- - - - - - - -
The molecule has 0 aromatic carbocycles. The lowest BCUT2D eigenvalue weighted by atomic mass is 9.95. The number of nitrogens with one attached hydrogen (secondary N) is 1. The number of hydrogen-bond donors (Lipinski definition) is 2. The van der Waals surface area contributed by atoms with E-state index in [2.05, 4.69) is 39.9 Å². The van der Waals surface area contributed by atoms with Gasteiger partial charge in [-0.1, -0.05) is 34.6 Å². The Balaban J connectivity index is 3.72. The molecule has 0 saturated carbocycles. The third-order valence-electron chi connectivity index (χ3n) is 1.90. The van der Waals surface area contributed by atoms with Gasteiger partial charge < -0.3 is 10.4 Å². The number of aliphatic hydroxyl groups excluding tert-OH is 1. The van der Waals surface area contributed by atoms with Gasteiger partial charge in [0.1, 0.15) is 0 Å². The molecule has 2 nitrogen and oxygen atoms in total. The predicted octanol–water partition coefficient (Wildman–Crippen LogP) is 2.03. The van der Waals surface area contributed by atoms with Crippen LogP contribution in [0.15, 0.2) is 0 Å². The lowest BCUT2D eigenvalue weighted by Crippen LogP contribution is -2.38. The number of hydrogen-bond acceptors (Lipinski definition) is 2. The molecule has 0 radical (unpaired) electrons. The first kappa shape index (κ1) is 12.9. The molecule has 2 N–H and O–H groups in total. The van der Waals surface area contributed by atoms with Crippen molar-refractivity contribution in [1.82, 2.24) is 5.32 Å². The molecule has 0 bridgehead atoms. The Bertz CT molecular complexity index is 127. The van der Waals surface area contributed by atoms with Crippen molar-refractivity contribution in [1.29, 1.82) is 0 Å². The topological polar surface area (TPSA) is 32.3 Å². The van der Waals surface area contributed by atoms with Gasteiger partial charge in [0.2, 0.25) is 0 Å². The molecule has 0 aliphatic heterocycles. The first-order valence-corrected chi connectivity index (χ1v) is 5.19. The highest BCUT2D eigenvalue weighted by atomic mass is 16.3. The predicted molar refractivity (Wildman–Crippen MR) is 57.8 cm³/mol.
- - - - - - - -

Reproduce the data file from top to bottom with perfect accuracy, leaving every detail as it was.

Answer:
The molecule has 0 aromatic carbocycles. The lowest BCUT2D eigenvalue weighted by atomic mass is 9.95. The number of nitrogens with one attached hydrogen (secondary N) is 1. The number of hydrogen-bond donors (Lipinski definition) is 2. The van der Waals surface area contributed by atoms with E-state index in [2.05, 4.69) is 39.9 Å². The van der Waals surface area contributed by atoms with Gasteiger partial charge in [-0.1, -0.05) is 34.6 Å². The Balaban J connectivity index is 3.72. The molecule has 0 saturated carbocycles. The third-order valence-electron chi connectivity index (χ3n) is 1.90. The van der Waals surface area contributed by atoms with Gasteiger partial charge < -0.3 is 10.4 Å². The number of aliphatic hydroxyl groups excluding tert-OH is 1. The van der Waals surface area contributed by atoms with Gasteiger partial charge in [0.1, 0.15) is 0 Å². The molecule has 2 nitrogen and oxygen atoms in total. The predicted octanol–water partition coefficient (Wildman–Crippen LogP) is 2.03. The van der Waals surface area contributed by atoms with Crippen LogP contribution in [0.15, 0.2) is 0 Å². The lowest BCUT2D eigenvalue weighted by Crippen LogP contribution is -2.38. The number of hydrogen-bond acceptors (Lipinski definition) is 2. The molecule has 0 radical (unpaired) electrons. The first kappa shape index (κ1) is 12.9. The molecule has 2 N–H and O–H groups in total. The van der Waals surface area contributed by atoms with Crippen molar-refractivity contribution in [1.82, 2.24) is 5.32 Å². The molecule has 0 bridgehead atoms. The Bertz CT molecular complexity index is 127. The van der Waals surface area contributed by atoms with Crippen molar-refractivity contribution in [1.29, 1.82) is 0 Å². The topological polar surface area (TPSA) is 32.3 Å². The van der Waals surface area contributed by atoms with Gasteiger partial charge in [0.2, 0.25) is 0 Å². The molecule has 0 aliphatic heterocycles. The first-order valence-corrected chi connectivity index (χ1v) is 5.19. The highest BCUT2D eigenvalue weighted by atomic mass is 16.3. The predicted molar refractivity (Wildman–Crippen MR) is 57.8 cm³/mol.